Despite these challenges, a combination of supportive lenders and improved efficiency has allowed it to become cashflow positive and begin reducing its net debts. This has led investors to believe that when Catcher comes online, deleveraging will accelerate.
In May, Premier said it expected to slash its debts significantly in 2018 by exceeding its 2017 production target and cutting spending across the board as part of a restructuring programme. This was followed by a major sale of the company’s 33.8% stake in the Wytch Farm onshore oilfield for around US$200 million and its release of letters of credit adding up to US$75 million. As a consequence of the subsequent deal with Premier’s large and diverse creditor group, the company has until May 31, 2021 to repay its debts and must keep net debt at 8.5 times its earnings until the end of 2017.
The fact that these debts remain on the books is an indication of how hard Premier was hit by oil price crash, which left many companies in difficult or unsustainable positions. Nonetheless, Premier’s CEO, Tony Durrant, has high hopes that Catcher will be among the developments that leads to a change in fortune. Speaking to Energy Voice in July, he clarified his plans for the future. “We’re just about to finish this refinancing which has been protracted and rather painful but it sets us on a course for the next five years with our lender groups. We don’t have any debt to repay in the next five years. And broadly speaking, what we have done is agreed a business plan over the next five years, and that business plan splits roughly into two phases.
“The first phase takes us through to the beginning of 2019. We bring the Catcher field on stream later this year which will generate cash flow. We’ve got no immediate capex commitments beyond Catcher and we will be repaying debt. Subject to the oil price being halfway decent, we will get our balance sheet back in reasonable shape by the beginning of 2019.”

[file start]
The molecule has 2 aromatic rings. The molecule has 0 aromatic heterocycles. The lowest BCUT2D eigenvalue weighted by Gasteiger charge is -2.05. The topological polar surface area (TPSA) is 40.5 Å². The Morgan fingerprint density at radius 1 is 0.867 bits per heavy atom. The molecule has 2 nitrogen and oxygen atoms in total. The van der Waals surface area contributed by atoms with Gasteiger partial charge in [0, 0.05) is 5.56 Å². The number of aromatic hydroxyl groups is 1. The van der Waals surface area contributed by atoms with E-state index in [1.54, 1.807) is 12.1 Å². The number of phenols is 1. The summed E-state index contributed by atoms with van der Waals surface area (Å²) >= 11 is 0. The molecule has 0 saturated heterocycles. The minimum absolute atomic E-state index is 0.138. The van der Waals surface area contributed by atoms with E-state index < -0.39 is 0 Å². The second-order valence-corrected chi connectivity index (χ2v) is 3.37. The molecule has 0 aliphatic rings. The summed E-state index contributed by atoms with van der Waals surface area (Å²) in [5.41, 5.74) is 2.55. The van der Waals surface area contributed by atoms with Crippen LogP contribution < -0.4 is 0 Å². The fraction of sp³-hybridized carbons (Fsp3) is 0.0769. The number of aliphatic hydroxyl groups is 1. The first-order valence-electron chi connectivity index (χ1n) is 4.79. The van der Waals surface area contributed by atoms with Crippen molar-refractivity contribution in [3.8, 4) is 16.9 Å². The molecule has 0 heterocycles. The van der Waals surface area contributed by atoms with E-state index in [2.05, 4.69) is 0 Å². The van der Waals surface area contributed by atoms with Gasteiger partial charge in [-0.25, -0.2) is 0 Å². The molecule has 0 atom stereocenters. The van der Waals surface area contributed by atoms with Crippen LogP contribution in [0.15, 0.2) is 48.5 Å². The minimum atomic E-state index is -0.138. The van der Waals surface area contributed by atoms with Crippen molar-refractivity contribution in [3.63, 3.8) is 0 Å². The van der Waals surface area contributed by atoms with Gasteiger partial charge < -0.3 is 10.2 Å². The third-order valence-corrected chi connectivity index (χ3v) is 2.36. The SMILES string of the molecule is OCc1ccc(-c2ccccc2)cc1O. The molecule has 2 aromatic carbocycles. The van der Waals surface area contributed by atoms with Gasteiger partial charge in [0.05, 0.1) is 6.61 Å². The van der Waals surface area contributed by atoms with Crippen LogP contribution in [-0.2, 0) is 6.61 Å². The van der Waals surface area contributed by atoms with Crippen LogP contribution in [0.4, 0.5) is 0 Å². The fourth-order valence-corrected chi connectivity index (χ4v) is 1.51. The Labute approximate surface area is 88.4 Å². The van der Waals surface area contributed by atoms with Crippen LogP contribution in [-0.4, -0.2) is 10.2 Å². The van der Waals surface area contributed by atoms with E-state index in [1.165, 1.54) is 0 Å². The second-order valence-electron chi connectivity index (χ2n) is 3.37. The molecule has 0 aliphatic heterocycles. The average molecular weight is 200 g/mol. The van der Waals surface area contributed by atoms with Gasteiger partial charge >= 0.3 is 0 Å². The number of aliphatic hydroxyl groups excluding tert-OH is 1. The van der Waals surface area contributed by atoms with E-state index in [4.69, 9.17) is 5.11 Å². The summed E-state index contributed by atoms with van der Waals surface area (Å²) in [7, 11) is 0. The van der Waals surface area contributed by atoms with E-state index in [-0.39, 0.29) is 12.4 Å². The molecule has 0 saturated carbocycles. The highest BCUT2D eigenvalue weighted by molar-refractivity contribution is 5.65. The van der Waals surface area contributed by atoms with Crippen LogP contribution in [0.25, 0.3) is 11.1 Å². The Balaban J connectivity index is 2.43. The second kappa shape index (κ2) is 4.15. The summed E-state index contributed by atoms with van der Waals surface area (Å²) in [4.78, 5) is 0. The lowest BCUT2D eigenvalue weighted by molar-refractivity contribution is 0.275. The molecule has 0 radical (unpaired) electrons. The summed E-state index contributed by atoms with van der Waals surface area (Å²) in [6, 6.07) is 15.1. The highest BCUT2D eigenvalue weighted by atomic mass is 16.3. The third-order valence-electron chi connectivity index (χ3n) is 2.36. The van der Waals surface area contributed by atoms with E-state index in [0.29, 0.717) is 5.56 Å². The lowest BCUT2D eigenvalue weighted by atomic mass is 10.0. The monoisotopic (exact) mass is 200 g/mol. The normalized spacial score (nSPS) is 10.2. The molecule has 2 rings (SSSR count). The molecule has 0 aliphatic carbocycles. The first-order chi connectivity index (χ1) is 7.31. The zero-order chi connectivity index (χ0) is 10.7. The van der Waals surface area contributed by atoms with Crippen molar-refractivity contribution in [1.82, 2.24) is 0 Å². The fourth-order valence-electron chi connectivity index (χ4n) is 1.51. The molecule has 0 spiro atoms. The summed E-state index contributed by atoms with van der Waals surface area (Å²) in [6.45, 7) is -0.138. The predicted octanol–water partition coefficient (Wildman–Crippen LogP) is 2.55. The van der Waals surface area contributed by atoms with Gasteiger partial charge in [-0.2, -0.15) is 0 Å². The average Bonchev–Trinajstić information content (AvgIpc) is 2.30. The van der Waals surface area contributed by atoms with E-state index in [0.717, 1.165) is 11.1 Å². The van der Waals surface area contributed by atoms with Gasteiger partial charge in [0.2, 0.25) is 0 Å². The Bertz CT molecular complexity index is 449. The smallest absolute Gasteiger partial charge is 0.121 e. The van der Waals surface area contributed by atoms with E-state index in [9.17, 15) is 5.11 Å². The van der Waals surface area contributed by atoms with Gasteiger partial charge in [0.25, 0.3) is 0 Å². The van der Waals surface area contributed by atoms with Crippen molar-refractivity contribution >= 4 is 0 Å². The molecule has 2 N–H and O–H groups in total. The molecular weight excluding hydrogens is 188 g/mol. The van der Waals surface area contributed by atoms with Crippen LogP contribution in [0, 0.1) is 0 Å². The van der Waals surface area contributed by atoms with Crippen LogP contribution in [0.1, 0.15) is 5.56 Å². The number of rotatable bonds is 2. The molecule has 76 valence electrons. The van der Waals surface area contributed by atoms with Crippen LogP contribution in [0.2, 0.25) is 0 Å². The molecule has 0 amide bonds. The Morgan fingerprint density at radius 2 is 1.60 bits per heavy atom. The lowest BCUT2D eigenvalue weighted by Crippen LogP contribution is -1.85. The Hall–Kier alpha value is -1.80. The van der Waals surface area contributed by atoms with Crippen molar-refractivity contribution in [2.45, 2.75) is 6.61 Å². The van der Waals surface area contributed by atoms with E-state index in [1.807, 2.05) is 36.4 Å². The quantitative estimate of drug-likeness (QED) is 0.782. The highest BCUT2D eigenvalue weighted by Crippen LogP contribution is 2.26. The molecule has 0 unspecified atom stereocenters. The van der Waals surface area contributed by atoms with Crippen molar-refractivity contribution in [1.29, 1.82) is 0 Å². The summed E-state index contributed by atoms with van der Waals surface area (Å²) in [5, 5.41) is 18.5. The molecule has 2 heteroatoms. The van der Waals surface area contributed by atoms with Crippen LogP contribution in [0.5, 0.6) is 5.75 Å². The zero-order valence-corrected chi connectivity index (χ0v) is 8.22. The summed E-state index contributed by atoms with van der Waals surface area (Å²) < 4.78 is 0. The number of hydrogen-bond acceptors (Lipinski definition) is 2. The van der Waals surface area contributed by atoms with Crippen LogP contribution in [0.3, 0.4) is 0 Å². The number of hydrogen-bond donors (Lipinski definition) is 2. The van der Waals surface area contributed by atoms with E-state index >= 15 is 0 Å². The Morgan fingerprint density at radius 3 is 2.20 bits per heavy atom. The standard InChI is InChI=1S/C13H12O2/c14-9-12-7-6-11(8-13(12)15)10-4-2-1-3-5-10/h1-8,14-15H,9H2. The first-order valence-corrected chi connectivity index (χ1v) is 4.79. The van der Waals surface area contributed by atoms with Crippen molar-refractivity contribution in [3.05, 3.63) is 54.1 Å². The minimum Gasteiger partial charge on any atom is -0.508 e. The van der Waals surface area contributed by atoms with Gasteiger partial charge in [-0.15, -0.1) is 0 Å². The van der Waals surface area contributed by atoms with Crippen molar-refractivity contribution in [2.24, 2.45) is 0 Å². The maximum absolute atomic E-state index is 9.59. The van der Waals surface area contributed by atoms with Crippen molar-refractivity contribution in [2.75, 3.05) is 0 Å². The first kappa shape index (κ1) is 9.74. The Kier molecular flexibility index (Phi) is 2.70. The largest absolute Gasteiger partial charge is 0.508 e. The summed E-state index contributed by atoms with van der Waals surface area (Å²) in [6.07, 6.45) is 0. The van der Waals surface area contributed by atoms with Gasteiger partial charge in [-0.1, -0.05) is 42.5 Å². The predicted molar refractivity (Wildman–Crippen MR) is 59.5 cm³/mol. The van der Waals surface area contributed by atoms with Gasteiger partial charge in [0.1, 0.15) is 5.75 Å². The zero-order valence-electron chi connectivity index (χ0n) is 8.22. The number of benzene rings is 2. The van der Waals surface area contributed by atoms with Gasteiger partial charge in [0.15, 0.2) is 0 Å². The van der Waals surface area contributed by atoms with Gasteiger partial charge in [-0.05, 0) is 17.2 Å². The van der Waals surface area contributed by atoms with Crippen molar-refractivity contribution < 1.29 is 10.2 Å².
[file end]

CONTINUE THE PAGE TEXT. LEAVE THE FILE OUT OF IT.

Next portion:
Phase two will then involve selective reinvestment to begin building back up once the debts are cleared. This still remains some time off owing to the size of Premier’s debt, even with the increased production from Catcher and output from its existing assets.
Despite the interest surrounding the installation of the FPSO, Premier has so far refrained from confirming publicly that delivery is set for the end of the year, although there is thought to be some optimism that this will be possible. At the same time, some industry voices have said that while some work is still required, an end-of-year target is actually feasible, and that first oil on or around Christmas Day is a possibility.
If this target can be met, it will do a great deal to reassure its creditors that the company is on the right track. Premier has said previously that it could generate a profit in 2017 on the back of higher oil prices and output, asset sales and reduced spending. A profitable performance for the year combined with the start up of Catcher would mean the company was in fairly good shape for the start of 2018.